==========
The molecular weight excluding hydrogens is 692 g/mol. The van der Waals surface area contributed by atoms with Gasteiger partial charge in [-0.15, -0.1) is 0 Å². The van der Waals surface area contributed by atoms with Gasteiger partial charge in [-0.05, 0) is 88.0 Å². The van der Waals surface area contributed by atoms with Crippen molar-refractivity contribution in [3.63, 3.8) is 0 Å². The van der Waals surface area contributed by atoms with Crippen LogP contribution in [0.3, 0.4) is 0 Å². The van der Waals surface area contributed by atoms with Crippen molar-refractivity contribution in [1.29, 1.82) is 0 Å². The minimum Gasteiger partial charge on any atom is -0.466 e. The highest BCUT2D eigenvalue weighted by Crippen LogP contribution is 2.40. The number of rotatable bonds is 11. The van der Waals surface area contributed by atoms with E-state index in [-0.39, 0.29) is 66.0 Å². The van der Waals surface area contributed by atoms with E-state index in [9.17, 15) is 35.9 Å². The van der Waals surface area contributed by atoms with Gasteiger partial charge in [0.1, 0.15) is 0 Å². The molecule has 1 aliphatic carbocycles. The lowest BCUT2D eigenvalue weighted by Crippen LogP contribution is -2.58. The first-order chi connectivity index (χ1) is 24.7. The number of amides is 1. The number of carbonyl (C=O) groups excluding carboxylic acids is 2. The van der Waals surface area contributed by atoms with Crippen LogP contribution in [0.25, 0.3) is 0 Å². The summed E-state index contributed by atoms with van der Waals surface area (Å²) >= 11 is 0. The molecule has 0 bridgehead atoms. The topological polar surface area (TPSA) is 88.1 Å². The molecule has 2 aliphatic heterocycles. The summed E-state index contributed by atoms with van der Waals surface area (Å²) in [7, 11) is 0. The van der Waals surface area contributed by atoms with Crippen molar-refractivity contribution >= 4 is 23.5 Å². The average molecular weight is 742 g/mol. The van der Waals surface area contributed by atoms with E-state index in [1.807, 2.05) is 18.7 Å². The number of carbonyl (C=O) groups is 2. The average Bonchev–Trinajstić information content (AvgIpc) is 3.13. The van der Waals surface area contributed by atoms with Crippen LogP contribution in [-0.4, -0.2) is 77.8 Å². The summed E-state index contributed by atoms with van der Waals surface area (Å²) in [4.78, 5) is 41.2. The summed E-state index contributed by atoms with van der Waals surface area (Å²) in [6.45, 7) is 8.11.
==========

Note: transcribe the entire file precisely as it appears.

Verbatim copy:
The molecular weight excluding hydrogens is 692 g/mol. The van der Waals surface area contributed by atoms with Gasteiger partial charge in [-0.15, -0.1) is 0 Å². The van der Waals surface area contributed by atoms with Gasteiger partial charge in [-0.05, 0) is 88.0 Å². The van der Waals surface area contributed by atoms with Crippen molar-refractivity contribution in [3.63, 3.8) is 0 Å². The van der Waals surface area contributed by atoms with Crippen LogP contribution in [0.3, 0.4) is 0 Å². The van der Waals surface area contributed by atoms with Crippen molar-refractivity contribution in [1.29, 1.82) is 0 Å². The minimum Gasteiger partial charge on any atom is -0.466 e. The highest BCUT2D eigenvalue weighted by Crippen LogP contribution is 2.40. The number of rotatable bonds is 11. The van der Waals surface area contributed by atoms with E-state index in [-0.39, 0.29) is 66.0 Å². The van der Waals surface area contributed by atoms with E-state index in [9.17, 15) is 35.9 Å². The van der Waals surface area contributed by atoms with Gasteiger partial charge in [0.1, 0.15) is 0 Å². The molecule has 1 aliphatic carbocycles. The lowest BCUT2D eigenvalue weighted by Crippen LogP contribution is -2.58. The first-order chi connectivity index (χ1) is 24.7. The number of amides is 1. The number of carbonyl (C=O) groups excluding carboxylic acids is 2. The van der Waals surface area contributed by atoms with Crippen LogP contribution in [0.25, 0.3) is 0 Å². The summed E-state index contributed by atoms with van der Waals surface area (Å²) >= 11 is 0. The molecule has 0 bridgehead atoms. The topological polar surface area (TPSA) is 88.1 Å². The molecule has 2 aliphatic heterocycles. The summed E-state index contributed by atoms with van der Waals surface area (Å²) in [7, 11) is 0. The van der Waals surface area contributed by atoms with Crippen molar-refractivity contribution >= 4 is 23.5 Å². The average molecular weight is 742 g/mol. The van der Waals surface area contributed by atoms with E-state index in [1.807, 2.05) is 18.7 Å². The number of carbonyl (C=O) groups is 2. The average Bonchev–Trinajstić information content (AvgIpc) is 3.13. The van der Waals surface area contributed by atoms with Crippen LogP contribution in [-0.4, -0.2) is 77.8 Å². The summed E-state index contributed by atoms with van der Waals surface area (Å²) in [4.78, 5) is 41.2. The summed E-state index contributed by atoms with van der Waals surface area (Å²) in [6.45, 7) is 8.11.